Host nation Britain is keen to show that the rich countries’ club still has clout in a fast-changing world, and has warned that the increasingly aggressive stances of Russia, China and Iran pose a challenge to democratic societies and the international rule of law.
U.K. Foreign Secretary Dominic Raab said the meeting “demonstrates diplomacy is back.”
U.S. Secretary of State Antony Blinken underscored the United States’ re-embrace of its international allies since President Joe Biden replaced his “America-first” predecessor, Donald Trump.
Blinken said engaging with China “from a position of strength ... means actually working with allies and partners, not disparaging them.”
“It means leaning in and engaging in the vast array of multilateral and international organizations because that’s where so many of the rules are made. That’s where the norms are shaped,” he said. “And if we’re not leaning in, we know that Beijing is likely to be trying to do so in our place.”
At the two-day meeting, top diplomats from the U.K., the United States, Canada, France, Germany, Italy and Japan also were to discuss the military coup in Myanmar, the humanitarian crisis in Syria, the Tigray crisis in Ethiopia and the precarious situation in Afghanistan, where U.S. troops and their NATO allies are winding down a two-decade deployment.
The U.K. Foreign Office said the group would also discuss “Russia’s ongoing malign activity,” including Moscow’s earlier troop buildup on the border with Ukraine and the imprisonment of opposition politician Alexei Navalny.
While the G-7 members likely can agree in broad terms to condemn Navalny’s imprisonment or Beijing’s repression of the Uyghur minority in Xinjiang, there are differences over how to relate to countries such as China and Russia that will have to be smoothed out in any final communique on Wednesday.
Asked what message the group would send to authoritarian regimes, Raab said the G-7 believed “in keeping trade open. We believe in standing up for open societies, for human rights and democracy. We believe in safeguarding and promoting public good.”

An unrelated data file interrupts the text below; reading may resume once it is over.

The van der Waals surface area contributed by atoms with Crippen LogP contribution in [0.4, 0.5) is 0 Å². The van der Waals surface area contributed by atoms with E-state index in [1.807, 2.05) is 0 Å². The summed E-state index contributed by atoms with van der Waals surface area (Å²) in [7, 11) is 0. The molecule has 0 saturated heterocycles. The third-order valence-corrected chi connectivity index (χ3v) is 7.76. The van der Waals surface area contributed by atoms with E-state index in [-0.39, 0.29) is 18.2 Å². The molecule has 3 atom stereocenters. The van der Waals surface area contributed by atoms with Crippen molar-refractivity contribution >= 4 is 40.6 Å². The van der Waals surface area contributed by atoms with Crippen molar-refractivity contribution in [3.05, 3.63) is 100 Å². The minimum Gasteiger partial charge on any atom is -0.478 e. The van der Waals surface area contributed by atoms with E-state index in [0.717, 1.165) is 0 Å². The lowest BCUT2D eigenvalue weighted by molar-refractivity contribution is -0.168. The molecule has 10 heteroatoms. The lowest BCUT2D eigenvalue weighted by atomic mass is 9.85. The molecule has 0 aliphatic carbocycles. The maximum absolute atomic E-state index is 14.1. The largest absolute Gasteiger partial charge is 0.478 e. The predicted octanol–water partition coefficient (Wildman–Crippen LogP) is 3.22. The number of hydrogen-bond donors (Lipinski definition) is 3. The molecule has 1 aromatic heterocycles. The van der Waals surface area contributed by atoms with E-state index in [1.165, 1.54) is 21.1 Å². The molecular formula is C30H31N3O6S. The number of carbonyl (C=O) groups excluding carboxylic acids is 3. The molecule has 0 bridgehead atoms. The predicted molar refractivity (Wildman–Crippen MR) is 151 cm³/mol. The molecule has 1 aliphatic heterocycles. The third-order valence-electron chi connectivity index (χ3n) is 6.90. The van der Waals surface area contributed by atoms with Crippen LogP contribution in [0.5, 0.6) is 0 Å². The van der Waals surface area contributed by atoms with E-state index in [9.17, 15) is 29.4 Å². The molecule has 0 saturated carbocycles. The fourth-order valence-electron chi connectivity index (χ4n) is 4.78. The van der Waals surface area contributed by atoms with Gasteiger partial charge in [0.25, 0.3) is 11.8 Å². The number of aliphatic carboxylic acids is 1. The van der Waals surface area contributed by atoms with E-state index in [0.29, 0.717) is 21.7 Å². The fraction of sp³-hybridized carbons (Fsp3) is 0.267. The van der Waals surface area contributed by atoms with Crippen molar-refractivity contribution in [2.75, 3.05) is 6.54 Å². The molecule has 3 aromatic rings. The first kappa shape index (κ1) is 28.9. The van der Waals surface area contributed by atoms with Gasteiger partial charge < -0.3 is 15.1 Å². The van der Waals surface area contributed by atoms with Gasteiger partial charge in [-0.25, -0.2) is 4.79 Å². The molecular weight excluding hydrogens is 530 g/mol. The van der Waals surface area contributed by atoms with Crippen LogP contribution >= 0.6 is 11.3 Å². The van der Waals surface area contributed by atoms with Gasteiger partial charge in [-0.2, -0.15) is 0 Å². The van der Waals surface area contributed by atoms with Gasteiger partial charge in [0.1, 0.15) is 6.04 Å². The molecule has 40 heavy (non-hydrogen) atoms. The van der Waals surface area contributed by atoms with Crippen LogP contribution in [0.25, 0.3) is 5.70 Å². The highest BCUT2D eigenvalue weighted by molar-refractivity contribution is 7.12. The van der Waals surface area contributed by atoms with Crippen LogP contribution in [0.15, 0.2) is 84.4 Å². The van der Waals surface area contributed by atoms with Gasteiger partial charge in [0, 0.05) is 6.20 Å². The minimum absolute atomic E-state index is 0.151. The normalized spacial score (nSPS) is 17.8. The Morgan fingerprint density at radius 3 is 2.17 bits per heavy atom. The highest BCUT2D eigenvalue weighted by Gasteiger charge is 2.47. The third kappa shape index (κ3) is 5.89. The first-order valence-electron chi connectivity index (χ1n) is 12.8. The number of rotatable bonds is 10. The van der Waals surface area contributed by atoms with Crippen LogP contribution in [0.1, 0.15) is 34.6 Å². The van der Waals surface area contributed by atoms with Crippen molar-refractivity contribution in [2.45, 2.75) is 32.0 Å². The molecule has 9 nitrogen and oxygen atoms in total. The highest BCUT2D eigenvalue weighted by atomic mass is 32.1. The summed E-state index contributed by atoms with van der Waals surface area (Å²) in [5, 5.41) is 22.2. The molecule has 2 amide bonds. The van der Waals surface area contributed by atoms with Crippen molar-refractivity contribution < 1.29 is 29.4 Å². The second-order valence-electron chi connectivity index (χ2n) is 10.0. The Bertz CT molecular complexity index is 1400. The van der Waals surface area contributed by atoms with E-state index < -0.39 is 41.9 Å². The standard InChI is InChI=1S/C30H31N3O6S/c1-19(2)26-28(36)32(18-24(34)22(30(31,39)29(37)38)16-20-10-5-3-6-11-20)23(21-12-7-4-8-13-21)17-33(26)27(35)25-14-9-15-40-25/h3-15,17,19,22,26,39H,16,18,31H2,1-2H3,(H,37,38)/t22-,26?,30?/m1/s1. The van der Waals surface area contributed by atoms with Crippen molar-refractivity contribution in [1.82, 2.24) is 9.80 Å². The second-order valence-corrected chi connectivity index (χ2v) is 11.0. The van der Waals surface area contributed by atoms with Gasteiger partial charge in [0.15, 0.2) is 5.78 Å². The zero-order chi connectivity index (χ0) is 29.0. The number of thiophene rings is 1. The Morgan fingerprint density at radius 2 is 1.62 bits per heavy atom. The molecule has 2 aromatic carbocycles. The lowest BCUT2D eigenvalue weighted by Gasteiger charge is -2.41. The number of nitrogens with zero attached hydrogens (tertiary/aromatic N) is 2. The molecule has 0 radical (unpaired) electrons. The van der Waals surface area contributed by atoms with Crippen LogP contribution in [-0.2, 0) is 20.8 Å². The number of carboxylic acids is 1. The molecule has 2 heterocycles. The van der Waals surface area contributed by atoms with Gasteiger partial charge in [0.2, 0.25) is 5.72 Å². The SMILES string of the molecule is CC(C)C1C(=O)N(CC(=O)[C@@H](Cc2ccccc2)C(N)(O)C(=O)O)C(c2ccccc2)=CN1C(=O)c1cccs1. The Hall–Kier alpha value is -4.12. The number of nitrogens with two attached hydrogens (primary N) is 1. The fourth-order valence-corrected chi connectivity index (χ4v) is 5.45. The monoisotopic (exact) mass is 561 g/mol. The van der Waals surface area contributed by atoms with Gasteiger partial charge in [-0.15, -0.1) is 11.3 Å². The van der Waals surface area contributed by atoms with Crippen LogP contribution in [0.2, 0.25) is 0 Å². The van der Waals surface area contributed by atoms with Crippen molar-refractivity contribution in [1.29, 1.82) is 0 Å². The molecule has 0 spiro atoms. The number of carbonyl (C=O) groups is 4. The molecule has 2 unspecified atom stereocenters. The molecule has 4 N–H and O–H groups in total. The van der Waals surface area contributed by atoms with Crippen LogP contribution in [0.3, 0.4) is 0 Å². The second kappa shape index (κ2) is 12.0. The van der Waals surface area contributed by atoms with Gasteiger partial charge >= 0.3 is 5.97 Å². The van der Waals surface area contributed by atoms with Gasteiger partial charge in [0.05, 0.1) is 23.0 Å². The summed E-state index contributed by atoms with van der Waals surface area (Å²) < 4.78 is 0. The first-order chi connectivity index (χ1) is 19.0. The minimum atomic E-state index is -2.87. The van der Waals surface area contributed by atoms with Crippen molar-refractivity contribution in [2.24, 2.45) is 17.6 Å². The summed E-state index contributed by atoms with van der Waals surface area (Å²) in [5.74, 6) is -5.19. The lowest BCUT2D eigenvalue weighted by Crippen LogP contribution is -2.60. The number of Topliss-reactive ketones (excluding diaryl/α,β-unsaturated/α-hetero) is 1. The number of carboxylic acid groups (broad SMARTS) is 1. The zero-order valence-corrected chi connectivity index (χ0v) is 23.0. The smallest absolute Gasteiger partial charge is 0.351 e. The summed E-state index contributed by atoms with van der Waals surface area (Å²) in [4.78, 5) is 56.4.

The G-7 ministers will also try to agree on a way to make coronavirus vaccines available around the globe in the long term. But for now, wealthy countries are reluctant to give up precious stocks until they have inoculated their own people.
The ministers wore face masks and greeted one another with arm and elbow bumps as they arrived at Lancaster House, a grand former stately home in central London. Plastic screens between participants and on-site coronavirus tests were among measures intended to make the venue COVID-secure.
The British government, which holds the G-7 presidency this year, invited the foreign ministers of Australia, India, South Korea and South Africa to join parts of the meeting, including Tuesday evening’s formal dinner. The guest list was intended to underline the G-7’s support for democracies, as well as the U.K. government’s attempts to build stronger ties with Asia in the wake of the country’s departure from the European Union.
Britain’s Conservative-led government hopes the resumption of in-person G-7 meetings — after more than a year of disruption by the coronavirus pandemic — will give the group a jolt of energy and bolster attempts to forge a post-Brexit “Global Britain” role for the U.K.
Prime Minister Boris Johnson is set to host the other G-7 leaders at a summit in Cornwall, England, in June.
Opposition politicians and international aid organizations say the goal of Britain playing a bigger role in world affairs is undermined by the government’s decision to slash its foreign aid budget from 0.7% of gross domestic product to 0.5% because of the economic hit from the pandemic.
Raab said the aid cuts were a “difficult decision” but insisted Britain would become “an even greater force for good in the world.”